In five years or even today, that look will look like what it is: it's a very #sartorial look. Again, nothing wrong with it. There are many men I admire who wear that look well. But it's also distinct from a very middle of the road tailored look that will blend in a bit more easily with people's environments. And will give them flexibility if they decide, later, that they don't want to look like that. If you buy middle of the road clothes, somewhere between Apparel Arts and modern life, you can look reasonably good and rely on that wardrobe for many years to come. If, instead, you buy these 21oz tweeds and 10" trouser openings and do all this #sartorial stuff, you may find that you have a great wardrobe in 5 years -- or you may find you don't want, in fact, to look like that at all because it's so apart from other things.

There's a whole world between 9.75" leg openings and 6.5".

In the end, it's not even the trouser opening that matters that much. If you get a good tailor, they should be able to find what's best for you. But if you're fiddling with MTM stuff online, and pile on all these #sartorial things, I suspect you may be disappointed in five years. Versus, if you just go with the usual 7.75" to 8.5", which is what most people get in today's world, you may be happier in the end, especially if you're a younger guy who's just starting to build a better wardrobe.
Derek is exactly right. It's the difference between the London Lounge and Permanent Style looks. Both can be made to work, but the latter is much more likely to work for most people.
 

dieworkwear

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Thanks Derek. Do I spy a convert?? 😉

Alan Bee
I have some pants that are just as wide, if not wider. They're just not things I wear with tailoring. I have a pair of Tomorrowland Melton pants that are pretty wide, as well as Lemaire. But they're things I wear with casualwear.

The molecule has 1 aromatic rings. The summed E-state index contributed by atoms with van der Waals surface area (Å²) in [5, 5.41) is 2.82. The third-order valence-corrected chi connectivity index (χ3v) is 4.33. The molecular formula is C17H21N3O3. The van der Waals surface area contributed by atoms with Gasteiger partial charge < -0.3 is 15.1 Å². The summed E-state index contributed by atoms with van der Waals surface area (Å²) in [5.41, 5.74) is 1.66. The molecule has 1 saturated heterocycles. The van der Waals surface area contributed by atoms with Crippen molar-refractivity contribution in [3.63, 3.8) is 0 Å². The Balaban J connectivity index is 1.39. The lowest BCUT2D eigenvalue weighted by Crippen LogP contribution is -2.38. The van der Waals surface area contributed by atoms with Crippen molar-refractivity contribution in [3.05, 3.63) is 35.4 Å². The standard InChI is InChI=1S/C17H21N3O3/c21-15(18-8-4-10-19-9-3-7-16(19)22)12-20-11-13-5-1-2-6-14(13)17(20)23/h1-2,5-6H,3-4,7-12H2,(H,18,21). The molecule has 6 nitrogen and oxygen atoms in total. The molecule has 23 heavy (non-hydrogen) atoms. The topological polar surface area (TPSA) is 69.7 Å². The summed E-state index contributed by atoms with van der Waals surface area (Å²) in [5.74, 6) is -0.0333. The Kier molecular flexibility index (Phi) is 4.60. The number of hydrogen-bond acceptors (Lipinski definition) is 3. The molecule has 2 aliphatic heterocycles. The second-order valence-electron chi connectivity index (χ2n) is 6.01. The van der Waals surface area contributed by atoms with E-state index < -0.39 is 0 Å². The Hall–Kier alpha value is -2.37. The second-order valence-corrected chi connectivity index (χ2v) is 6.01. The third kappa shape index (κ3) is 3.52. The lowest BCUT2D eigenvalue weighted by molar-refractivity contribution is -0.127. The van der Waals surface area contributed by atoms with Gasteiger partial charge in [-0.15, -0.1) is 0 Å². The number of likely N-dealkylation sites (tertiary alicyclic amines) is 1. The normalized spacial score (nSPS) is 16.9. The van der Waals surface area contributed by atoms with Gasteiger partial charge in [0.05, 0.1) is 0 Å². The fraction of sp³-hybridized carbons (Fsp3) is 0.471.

My suit pants from Steed are kind of wide, I suppose. I don't know their measurements. I prefer slimmer trousers with sport coats.
 

aj805

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Derek is exactly right. It's the difference between the London Lounge and Permanent Style looks. Both can be made to work, but the latter is much more likely to work for most people.
I think concepts like this are going out the window--that is, the importance of identifying norms in style. Only old people with archaic and baked-in sensibilities view things in this way anymore. What Derek says here is sober and sensible, but mainly for those middle-aged people who don't get the changes that are happening.

I drop my kids off at the high school and the place is a carnival of style, it is instagram come to life: a whole range of distinct aesthetics on display, from all-black "nuegoth", to bubble gum pink hair wearing high-waisted orange bags and turquoise high tops, to kids walking around in sport coats and ties.

These kids laugh at your pedantic fussing over leg opening measurements or the difference between covert and cavalry, and they will soon of course be the leaders. With each day the world is flushing out the remnants of staid conformity and embracing individuality.

If someone enjoys the Apparel Arts look and wants to attain their own vision of that, I say more power to them. Nothing wrong with being more honest and interesting than merely safe.
 

dieworkwear

Mahatma Jawndi
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If someone enjoys the Apparel Arts look and wants to attain their own vision of that, I say more power to them. Nothing wrong with being more honest and interesting than merely safe.
100% agree. My only point is that, if you're still developing your sense of style, it's better to slowly creep into a bold look over a period of years, rather than go whole hog into something you may regret later because clothes, especially this specific style, are very expensive.